Fatal Mistakes: Are You Using These Incorrect English Phrases?

22 June 2024

By rewriteradmin

Article Writing

Everyone makes mistakes in English, but certain words are often misinterpreted or misused, affecting how we communicate through the language. These mistakes might slip into ordinary communication through colloquialism (slang), misunderstanding, or plain oversight. In this blog, we’ll look at some commonly misunderstood English phrases and provide the correct forms to help you communicate in English more successfully.


  1. Incorrect: “Irregardless”
    Correct: “Regardless”

Explanation: “Irregardless” is a double negative that is not commonly used. So, Irregardless actually means “with regard”. But it’s best to avoid this phrase because of the unnecessary confusion.
“Regardless,” which implies “without regard or consideration,” is the commonly used and acceptable phrase.


2. Incorrect: “For all intensive purposes”
Correct: “For all intents and purposes”

Explanation: The correct phrase “For all intents and purposes” means that something is accurate or valid in every practical sense. The phrase “intensive purposes” is a common misunderstanding that does not convey the intended meaning.


3. Incorrect: “Nip it in the butt”
Correct: “Nip it in the bud”

Explanation: The right term is a gardening metaphor, implying that an issue should be addressed early on before it has a chance to grow into a bigger problem. The phrase “nip it in the butt” is a common mishearing that completely changes the meaning.


4. Incorrect: “I could care less.”
Correct: “I couldn’t care less.”

Explanation: This one is a little tricky. Both phrases are correct but have different meanings. So, use them appropriately. The correct and most acceptable phrase “I couldn’t care less” expresses complete indifference, emphasizing that the speaker has no interest or concern. “I couldn’t care less” on the other hand, indicates some level of caring, which is not the intended meaning.

Definitions of Acronyms, Backronyms | Why People Use Acronyms


5. Incorrect: “One in the same”
Correct: “One and the same”

Explanation: The right expression says that two objects are indistinguishable or identical. The phrase “one in the same” is a common mistake that changes the intended meaning.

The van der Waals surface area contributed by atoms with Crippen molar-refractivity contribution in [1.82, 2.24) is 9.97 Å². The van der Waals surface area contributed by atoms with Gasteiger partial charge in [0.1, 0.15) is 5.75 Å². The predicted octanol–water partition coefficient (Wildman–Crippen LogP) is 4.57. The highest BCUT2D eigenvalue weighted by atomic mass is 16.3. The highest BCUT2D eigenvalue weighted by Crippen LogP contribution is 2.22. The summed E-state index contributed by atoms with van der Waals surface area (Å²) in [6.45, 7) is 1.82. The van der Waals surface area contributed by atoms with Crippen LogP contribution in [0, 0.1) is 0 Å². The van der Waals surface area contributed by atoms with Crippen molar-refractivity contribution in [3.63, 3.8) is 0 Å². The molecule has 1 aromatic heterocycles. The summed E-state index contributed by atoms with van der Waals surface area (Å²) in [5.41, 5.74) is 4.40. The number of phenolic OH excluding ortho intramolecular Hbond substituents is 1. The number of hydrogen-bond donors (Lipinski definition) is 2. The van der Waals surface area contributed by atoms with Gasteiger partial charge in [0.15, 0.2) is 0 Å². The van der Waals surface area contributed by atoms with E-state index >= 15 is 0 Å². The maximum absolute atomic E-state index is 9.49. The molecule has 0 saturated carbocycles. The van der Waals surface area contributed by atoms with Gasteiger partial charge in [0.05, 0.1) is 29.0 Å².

6. Incorrect: “I made a complete 360-degree turn.”
Correct: “I made a complete 180-degree turn.”

Explanation: The phrase “360-degree turn” signifies going in a full circle and returning to where you started. The correct word is “180-degree turn,” which indicates a complete 180-degree shift or change of direction.


7. Incorrect: “Chomping at the bit”
Correct: “Champing at the bit”

Explanation: The phrase “Champing at the bit” refers to being impatient to start something. The expression comes from the sport of horse racing, where an eager horse may “champ” or bite at the bit. “Chomping at the bit” is a popular variation, but it is not the standard usage.


8. Incorrect: “I could of done that”
Correct: “I could have done that”

Explanation: The right phrase uses “have” instead of “of.” This error is frequently made due to the similar sounds of “have” and “of” in spoken English.


9. Incorrect: “Extract revenge”
Correct: “Exact revenge”

Explanation: The right expression is “exact revenge,” which means to take revenge or seek vengeance. “Extract revenge” is a common error that may result from a misunderstanding of the term “extract.”


Create Engaging Content with Article Rewriter Tool


10. Incorrect: “Case and point”
Correct: “Case in point”

Explanation: The correct phrase “Case in point” refers to an explanatory example that backs up a statement. “Case and point” is a common grammatical error that does not convey the intended meaning.


Bonus phrase:

Incorrect: “It’s a doggy-dog world.”
Correct: “It’s a dog-eat-dog world.”


Explanation: This phrase is pretty interesting and paints quite a horrible picture. The correct term “It’s a dog-eat-dog world” describes a cutthroat and competitive environment where the subjects hurt other subjects to survive and thrive.
On the other hand, the incorrect phrase “doggy-dog” could be a result of mishearing. So, if you are referring to a tough and competitive workplace, use the correct phrase instead of “doggy-dog”.


Read More What is Persuasive Writing and Why is it Important


These mistakes are just the tip of the iceberg. Countless phrases are used incorrectly in the English language. While it’s okay to make mistakes once in a while, it’s better to educate yourself by learning the correct words. Furthermore, you can make your communication skills smoother by learning the correct forms of the phrases, which is very important, especially in formal and professional situations.
Which phrases do you know that people often use incorrectly? Let me know in your comments.